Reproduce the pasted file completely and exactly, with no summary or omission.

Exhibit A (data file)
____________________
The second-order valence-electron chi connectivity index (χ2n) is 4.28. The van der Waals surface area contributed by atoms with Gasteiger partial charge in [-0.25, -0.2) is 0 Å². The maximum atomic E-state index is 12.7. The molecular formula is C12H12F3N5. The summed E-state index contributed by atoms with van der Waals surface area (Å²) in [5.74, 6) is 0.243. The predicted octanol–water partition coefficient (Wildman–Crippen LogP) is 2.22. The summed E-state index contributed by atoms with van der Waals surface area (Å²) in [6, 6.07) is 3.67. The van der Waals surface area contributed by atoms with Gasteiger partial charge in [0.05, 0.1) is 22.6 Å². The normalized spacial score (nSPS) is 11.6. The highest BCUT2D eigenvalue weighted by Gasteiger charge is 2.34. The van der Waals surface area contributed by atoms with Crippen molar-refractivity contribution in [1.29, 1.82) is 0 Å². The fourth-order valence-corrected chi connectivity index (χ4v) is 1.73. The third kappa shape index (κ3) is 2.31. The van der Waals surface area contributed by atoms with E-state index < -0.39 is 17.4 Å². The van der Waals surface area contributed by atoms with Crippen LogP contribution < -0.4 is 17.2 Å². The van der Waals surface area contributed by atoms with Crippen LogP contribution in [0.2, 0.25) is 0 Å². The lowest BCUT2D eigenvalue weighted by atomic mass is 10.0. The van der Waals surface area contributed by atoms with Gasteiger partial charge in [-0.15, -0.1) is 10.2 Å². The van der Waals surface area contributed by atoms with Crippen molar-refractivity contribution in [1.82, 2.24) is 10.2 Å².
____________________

The second-order valence-electron chi connectivity index (χ2n) is 4.28. The van der Waals surface area contributed by atoms with Gasteiger partial charge in [-0.25, -0.2) is 0 Å². The maximum atomic E-state index is 12.7. The molecular formula is C12H12F3N5. The summed E-state index contributed by atoms with van der Waals surface area (Å²) in [5.74, 6) is 0.243. The predicted octanol–water partition coefficient (Wildman–Crippen LogP) is 2.22. The summed E-state index contributed by atoms with van der Waals surface area (Å²) in [6, 6.07) is 3.67. The van der Waals surface area contributed by atoms with Gasteiger partial charge in [0.05, 0.1) is 22.6 Å². The normalized spacial score (nSPS) is 11.6. The highest BCUT2D eigenvalue weighted by Gasteiger charge is 2.34. The van der Waals surface area contributed by atoms with Crippen molar-refractivity contribution in [1.29, 1.82) is 0 Å². The fourth-order valence-corrected chi connectivity index (χ4v) is 1.73. The third kappa shape index (κ3) is 2.31. The van der Waals surface area contributed by atoms with E-state index < -0.39 is 17.4 Å². The van der Waals surface area contributed by atoms with Crippen LogP contribution < -0.4 is 17.2 Å². The van der Waals surface area contributed by atoms with Crippen LogP contribution in [0.2, 0.25) is 0 Å². The lowest BCUT2D eigenvalue weighted by atomic mass is 10.0. The van der Waals surface area contributed by atoms with Gasteiger partial charge in [-0.15, -0.1) is 10.2 Å². The van der Waals surface area contributed by atoms with Crippen molar-refractivity contribution in [1.82, 2.24) is 10.2 Å².